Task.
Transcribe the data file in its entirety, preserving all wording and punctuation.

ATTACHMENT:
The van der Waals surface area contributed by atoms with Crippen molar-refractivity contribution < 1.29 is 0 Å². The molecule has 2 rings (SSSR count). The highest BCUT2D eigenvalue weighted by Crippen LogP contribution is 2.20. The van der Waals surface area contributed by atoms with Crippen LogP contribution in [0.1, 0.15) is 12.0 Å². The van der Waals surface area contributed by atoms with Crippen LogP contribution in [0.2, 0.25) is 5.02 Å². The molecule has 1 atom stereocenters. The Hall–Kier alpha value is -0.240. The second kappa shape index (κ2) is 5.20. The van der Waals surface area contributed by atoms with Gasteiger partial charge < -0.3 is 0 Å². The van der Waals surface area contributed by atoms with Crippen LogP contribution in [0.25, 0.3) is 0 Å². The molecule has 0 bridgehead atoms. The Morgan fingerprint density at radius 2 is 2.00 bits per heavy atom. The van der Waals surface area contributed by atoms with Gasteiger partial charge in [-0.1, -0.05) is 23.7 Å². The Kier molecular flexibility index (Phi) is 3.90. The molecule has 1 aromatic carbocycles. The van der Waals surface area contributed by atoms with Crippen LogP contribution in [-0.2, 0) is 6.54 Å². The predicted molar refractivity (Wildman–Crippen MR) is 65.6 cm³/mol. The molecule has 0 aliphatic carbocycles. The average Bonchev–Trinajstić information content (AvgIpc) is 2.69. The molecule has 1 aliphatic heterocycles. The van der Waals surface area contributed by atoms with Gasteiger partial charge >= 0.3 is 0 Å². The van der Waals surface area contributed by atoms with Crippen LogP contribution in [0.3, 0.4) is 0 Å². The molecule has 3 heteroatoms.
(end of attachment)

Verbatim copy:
The van der Waals surface area contributed by atoms with Crippen molar-refractivity contribution < 1.29 is 0 Å². The molecule has 2 rings (SSSR count). The highest BCUT2D eigenvalue weighted by Crippen LogP contribution is 2.20. The van der Waals surface area contributed by atoms with Crippen LogP contribution in [0.1, 0.15) is 12.0 Å². The van der Waals surface area contributed by atoms with Crippen LogP contribution in [0.2, 0.25) is 5.02 Å². The molecule has 1 atom stereocenters. The Hall–Kier alpha value is -0.240. The second kappa shape index (κ2) is 5.20. The van der Waals surface area contributed by atoms with Gasteiger partial charge < -0.3 is 0 Å². The van der Waals surface area contributed by atoms with Crippen LogP contribution in [0.25, 0.3) is 0 Å². The molecule has 0 bridgehead atoms. The Morgan fingerprint density at radius 2 is 2.00 bits per heavy atom. The van der Waals surface area contributed by atoms with Gasteiger partial charge in [-0.1, -0.05) is 23.7 Å². The Kier molecular flexibility index (Phi) is 3.90. The molecule has 1 aromatic carbocycles. The van der Waals surface area contributed by atoms with Crippen LogP contribution in [-0.2, 0) is 6.54 Å². The predicted molar refractivity (Wildman–Crippen MR) is 65.6 cm³/mol. The molecule has 0 aliphatic carbocycles. The average Bonchev–Trinajstić information content (AvgIpc) is 2.69. The molecule has 1 aliphatic heterocycles. The van der Waals surface area contributed by atoms with Gasteiger partial charge >= 0.3 is 0 Å². The van der Waals surface area contributed by atoms with Crippen LogP contribution in [0.3, 0.4) is 0 Å². The molecule has 3 heteroatoms.